Originally published at the Gatestone Institute.
The Iranian Supreme Leader announced last week that further negotiations on Tehran’s nuclear program are ended, asserting that “jihad” will continue until America is destroyed.
Whatever the future of a nuclear “deal” with Iran, still missing are both an analysis of what specific deal is technically required to end the Iranian nuclear weapons program compared to what is now on the table, and whether the assumptions many in the West bring for an agreement to succeed hold up under scrutiny.
To answer the first problem, an analysis by Gregory Jones of the Nonproliferation Policy Education Center (NPEC) explores the faults with the current proposals.
First, according to Jones, Iran can still quickly produce Highly Enriched Uranium [HEU], the stuff from which nuclear weapons are built. As Jones emphasizes, “this means Iran is already a de facto nuclear weapon state.” Any agreements, therefore, must “deny Iran access to HEU either in the short or long term,” as well as prevent Iran’s Arak nuclear reactor from being “reconverted to be able to produce” plutonium from which nuclear bomb fuel can be made.
Second, under the terms of the interim deal, Iran “will have an unrestricted centrifuge enrichment program,” thus legitimizing Iran’s desire for such a program, as well as any other country that desires nuclear weapons. Jones explains that IAEA inspections also must provide for the “timely detection” of any diversion of produced nuclear fuel.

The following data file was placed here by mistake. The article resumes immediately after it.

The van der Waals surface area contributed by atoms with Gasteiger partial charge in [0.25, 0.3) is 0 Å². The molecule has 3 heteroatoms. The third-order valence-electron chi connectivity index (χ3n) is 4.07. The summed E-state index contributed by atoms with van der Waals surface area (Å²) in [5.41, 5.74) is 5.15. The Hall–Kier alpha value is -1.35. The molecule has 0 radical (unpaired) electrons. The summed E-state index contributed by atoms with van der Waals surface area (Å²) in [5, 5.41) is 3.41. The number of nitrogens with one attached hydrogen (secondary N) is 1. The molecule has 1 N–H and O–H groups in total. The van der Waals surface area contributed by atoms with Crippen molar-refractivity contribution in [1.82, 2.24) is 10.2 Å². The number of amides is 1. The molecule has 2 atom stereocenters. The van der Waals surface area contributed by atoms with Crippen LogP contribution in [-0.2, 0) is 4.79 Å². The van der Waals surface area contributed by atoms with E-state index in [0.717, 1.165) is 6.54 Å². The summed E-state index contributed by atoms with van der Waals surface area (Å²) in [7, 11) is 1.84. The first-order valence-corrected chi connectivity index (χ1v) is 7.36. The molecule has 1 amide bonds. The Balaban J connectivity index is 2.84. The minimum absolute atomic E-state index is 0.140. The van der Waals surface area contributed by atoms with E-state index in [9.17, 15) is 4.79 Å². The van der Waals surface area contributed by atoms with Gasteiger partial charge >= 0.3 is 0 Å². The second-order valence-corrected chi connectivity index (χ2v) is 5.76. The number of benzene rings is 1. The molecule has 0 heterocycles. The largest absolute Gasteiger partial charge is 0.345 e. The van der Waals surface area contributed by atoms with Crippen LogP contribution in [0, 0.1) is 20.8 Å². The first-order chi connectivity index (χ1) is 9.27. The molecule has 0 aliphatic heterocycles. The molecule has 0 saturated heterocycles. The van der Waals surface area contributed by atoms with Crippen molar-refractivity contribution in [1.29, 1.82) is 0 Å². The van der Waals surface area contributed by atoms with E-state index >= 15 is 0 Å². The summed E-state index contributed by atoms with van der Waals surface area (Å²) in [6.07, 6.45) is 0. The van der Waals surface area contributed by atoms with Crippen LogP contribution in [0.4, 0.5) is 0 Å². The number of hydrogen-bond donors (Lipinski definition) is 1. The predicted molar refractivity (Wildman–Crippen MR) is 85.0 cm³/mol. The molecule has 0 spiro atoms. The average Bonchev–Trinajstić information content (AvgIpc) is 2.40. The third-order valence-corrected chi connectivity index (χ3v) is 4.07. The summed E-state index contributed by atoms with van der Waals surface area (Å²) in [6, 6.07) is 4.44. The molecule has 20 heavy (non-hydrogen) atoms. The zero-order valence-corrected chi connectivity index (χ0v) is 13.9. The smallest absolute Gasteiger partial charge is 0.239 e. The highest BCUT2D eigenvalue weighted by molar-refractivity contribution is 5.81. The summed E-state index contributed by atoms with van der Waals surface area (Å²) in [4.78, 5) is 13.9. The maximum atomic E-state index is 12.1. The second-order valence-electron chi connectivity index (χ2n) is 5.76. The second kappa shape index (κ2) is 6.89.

Third, Iran should therefore have no “centrifuge enrichment capability” precisely because “commercial scale centrifuge enrichment facilities can produce HEU so quickly that these facilities are unsafeguardable as timely detection of diversion is impossible.” Jones also emphasizes that just because there has not been any diversion of nuclear fuel to date, does not mean that no such diversion will ever take place in Iran in the future.
The second critical issue is whether the assumptions of those convinced an agreement with Iran is possible at all are correct. These assumptions vary but they usually fall into six categories.
1) Iran will never use a nuclear weapon, even if it has one.
2) Iran is simply trying to defend itself from a bullying United States that has a history of pushing for regime change.
3) Any use of a nuclear device would easily be detected as to the country of origin, including Iran.
4) Similarly, Iran’s ballistic missiles — designed to deliver a nuclear warhead — are simply a deterrent needed in a bad neighborhood and their use could be readily attributed to Tehran.
5) Should Iran decide to build a nuclear warhead, US intelligence will readily detect such a move.
6) There are no real options other than “diplomacy,” and if we could talk to the Soviets during the Cold War, we can certainly talk to the Iranian mullahs now.
But are these assumptions true?
On assumptions #1 and #2: Iran has repeatedly called for the destruction of Israel and a “world without” the United States. Akbar Hashemi Rafsanjani, Iran’s former President, for example, has stated that “the use of even one nuclear bomb inside Israel will destroy everything. However, it will only harm the Islamic world. It is not irrational to contemplate such an eventuality.”
On assumption #3: The U.S. has made progress on nuclear forensics but does not have the ability accurately to detect the origin of a nuclear explosion. Worse, an electromagnetic pulse [EMP] bomb would not leave any nuclear debris to be analyzed.
On assumption #4: Iran’s ballistic missiles can be instruments of coercion, blackmail and terror, even if never launched. Tens of thousands of Iranian-built rockets and missiles have been transferred to Hamas and Hezbollah for just that purpose.